Hamas’ devastating assault on Israel’s southern border over a holiday weekend in October has not only exposed a disturbing intelligence failure at the core of the Israeli security apparatus, it has also dramatically reconfigured the politics of the Middle East. Prior to the raid, and despite continuing reservations about Israeli settlements on the West Bank, the lineaments of a US-brokered agreement between Israel, Saudi Arabia and Turkey to work together against the growing regional influence or Iran and its Revolutionary Guard had begun to emerge.
The attack and the inevitable, but disproportionate Israeli reaction, resulting in Palestinian casualties in the Gaza strip, has undermined any prospect of such a concord emerging any time soon .
The attack, launched by land sea and air by Hamas and Islamic Jihad from Gaza and Hezbollah from Lebanon indicates a degree of coordination and planning that caught Israel’s Defence Force off guard. The timing, coinciding with a damaging constitutional crisis within Israel over judicial reforms, was impeccable. The inevitable beneficiary of all this is Iran and intimates its involvement, at some level, in the preparation of the attack.
The invasion and its brutal savagery also suggests that the nominally Sunni Hamas and Islamic Jihad and Shiite Hezbollah, together with Iran’s Revolutionary Guard, have absorbed key lessons for the conduct of terror from Islamic State’s death cult playbook and its guide to jihad, The Management of Savagery.
Before we too quickly assume the inevitable destruction of Hamas, we need to know more precisely what Islamic State (IS) then and Hamas now consider it achieves with an ultra-violent savagery. As early as 2004, in the wake of the Madrid bombings, Islamists everywhere defined the divide between a pluralist secular world order and their brand of apocalyptic millenarian caliphism, which Hamas and other Middle Eastern terror groups share, by the formula: ‘You love life, we love death’. This slogan went through several mutations after 2004, with phrases like ‘The Americans love Pepsi, we love death’. In essence, this eroticised death instinct defines itself against a secular, Western, Enlightenment belief in life, as graphically illustrated by Hamas’ Nukhba commando units brutally murdering the innocent revellers attending a desert rave on October 7.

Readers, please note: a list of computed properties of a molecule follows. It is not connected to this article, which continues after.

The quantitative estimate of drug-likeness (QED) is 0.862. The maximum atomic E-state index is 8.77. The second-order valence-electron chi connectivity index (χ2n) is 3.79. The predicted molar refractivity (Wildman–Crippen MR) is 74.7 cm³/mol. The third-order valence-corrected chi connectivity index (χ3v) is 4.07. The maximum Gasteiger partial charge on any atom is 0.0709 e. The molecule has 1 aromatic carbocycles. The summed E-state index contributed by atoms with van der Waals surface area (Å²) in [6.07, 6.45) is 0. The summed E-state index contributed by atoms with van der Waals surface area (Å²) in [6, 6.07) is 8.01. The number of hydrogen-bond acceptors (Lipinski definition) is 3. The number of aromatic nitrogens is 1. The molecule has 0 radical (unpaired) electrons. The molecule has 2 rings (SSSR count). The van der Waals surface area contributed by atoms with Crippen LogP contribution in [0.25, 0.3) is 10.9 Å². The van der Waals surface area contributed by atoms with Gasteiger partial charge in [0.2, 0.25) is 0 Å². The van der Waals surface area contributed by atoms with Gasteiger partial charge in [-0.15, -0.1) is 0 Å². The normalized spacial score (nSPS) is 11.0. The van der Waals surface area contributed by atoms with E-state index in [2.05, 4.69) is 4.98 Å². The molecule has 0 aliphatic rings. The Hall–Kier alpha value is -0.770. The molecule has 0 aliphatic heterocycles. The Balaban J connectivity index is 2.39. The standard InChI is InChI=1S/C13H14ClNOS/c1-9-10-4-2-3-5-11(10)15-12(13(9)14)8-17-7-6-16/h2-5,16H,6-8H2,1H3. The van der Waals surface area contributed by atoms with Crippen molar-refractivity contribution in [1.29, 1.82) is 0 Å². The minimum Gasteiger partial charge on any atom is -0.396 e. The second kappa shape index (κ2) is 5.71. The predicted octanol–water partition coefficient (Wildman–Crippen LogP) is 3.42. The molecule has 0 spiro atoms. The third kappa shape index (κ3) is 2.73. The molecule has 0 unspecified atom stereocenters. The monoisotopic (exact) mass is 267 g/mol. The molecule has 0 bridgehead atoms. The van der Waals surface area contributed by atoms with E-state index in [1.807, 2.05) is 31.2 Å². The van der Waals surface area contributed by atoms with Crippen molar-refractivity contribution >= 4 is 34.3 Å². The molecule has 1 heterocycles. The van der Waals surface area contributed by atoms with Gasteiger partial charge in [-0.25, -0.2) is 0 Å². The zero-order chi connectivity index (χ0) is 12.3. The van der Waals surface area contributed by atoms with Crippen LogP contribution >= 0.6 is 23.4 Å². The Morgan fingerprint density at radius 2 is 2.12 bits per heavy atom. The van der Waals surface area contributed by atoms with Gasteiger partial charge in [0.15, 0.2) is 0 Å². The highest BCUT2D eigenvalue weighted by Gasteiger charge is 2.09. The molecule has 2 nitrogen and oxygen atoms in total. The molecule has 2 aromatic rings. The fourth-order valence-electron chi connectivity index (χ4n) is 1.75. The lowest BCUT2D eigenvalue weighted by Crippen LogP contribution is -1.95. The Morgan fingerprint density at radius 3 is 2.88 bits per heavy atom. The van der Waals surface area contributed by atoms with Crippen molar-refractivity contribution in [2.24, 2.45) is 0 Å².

As the Italian philosopher Umberto Eco observed in a different ideological context, Fascism is political necrophilia evincing a taste for killing and martyrs. Contemporary Islamo-Fascism is similarly obsessed. It means, as the disturbing images on the internet sickeningly demonstrate, adoring and serving death.
In fact, this beatification of violence, is as telling as the professed politically religious commitment. Indeed, to love death as Hamas and Hezbollah do is to say that it is beautiful to receive it and to risk it and that the most saintly love is to distribute it. This putrid need for death is evident today across the Middle East. If that’s what jihadism at its fundamentalist core wants, it has certainly got it. It is a form of political religious nihilism made possible by the sacralisation of violence.
This species of revolutionary violence and the capacity of its version of Islam to play into the cult of death is not to desensitise youth to death but to sacralise it. Hence the recent tactical shift from somewhat passé decapitation to something even more transgressively vile and therefore stimulating, demonstrating once more the ‘attractiveness of evil.’
Such cruelty and the addictive craving it elicits, at the same time, serves a broader ideological and strategic purpose. As Abu Bakr Naji explained in The Management of Savagery: The Most Critical Stage Through Which the Umma Will Pass (2006)
the chaos of savagery represents the intermediate stage of state breakdown, which the revolutionary cadre must manage en route to the purified Islamist vision. As Naji explains, ‘if we succeed in the management of savagery, that stage will be a bridge to the Islamic state which has been awaited since the fall of the caliphate’. The strategy distinguishes between the stage of state breakdown characterised as one of ‘vexation and exhaustion’ where the failing state’s power, as in the Palestinian Authority, remains contested, the subsequent stage of ‘savage chaos’, essentially a Hobbesian state of war of all against all, where the people ‘yearn for someone to manage the savagery’. Management requires securing the region’s borders, providing basic food and medical treatment and establishing sharia justice, prior to transition to the final historical stage of the reformed caliphate.
Stages 1 and 2 clearly conform to Mao’s understanding of guerrilla areas and base areas identified in On Guerrilla Warfare (1936) . As with Mao so with Hamas and Hezbollah: the control of the people and the support of the masses achieves both unity and power ‘through armed struggle’. This Maoist strategy now serves not the liberation of the poor and blank peasantry, but the instrumentalisation of sharia justice and the destruction of Israel. To achieve this, ‘violence is crucial’ any backsliding or ‘softness’ will ‘be a major factor in the loss of the element of strength’.Moreover, even if Israel survives and the Caliphate is not achieved immediately, it is not the end of the matter. As Naji continues chillingly, ‘the more abominable the level of savagery is’, it is still less abominable than enduring stability under ‘the order of unbelief, nizam al kufir by several degrees’.
 Eric Voegelin, cited in Barry Cooper, New Political Religions (Columbus, University of Missouri Press, 2007) p.106.
 Abu Bakr Naji (trans William McCant) The Management of Savagery: The Most Critical Stage Through Which the Umma Will Pass Harvard, Harvard University Press, 2006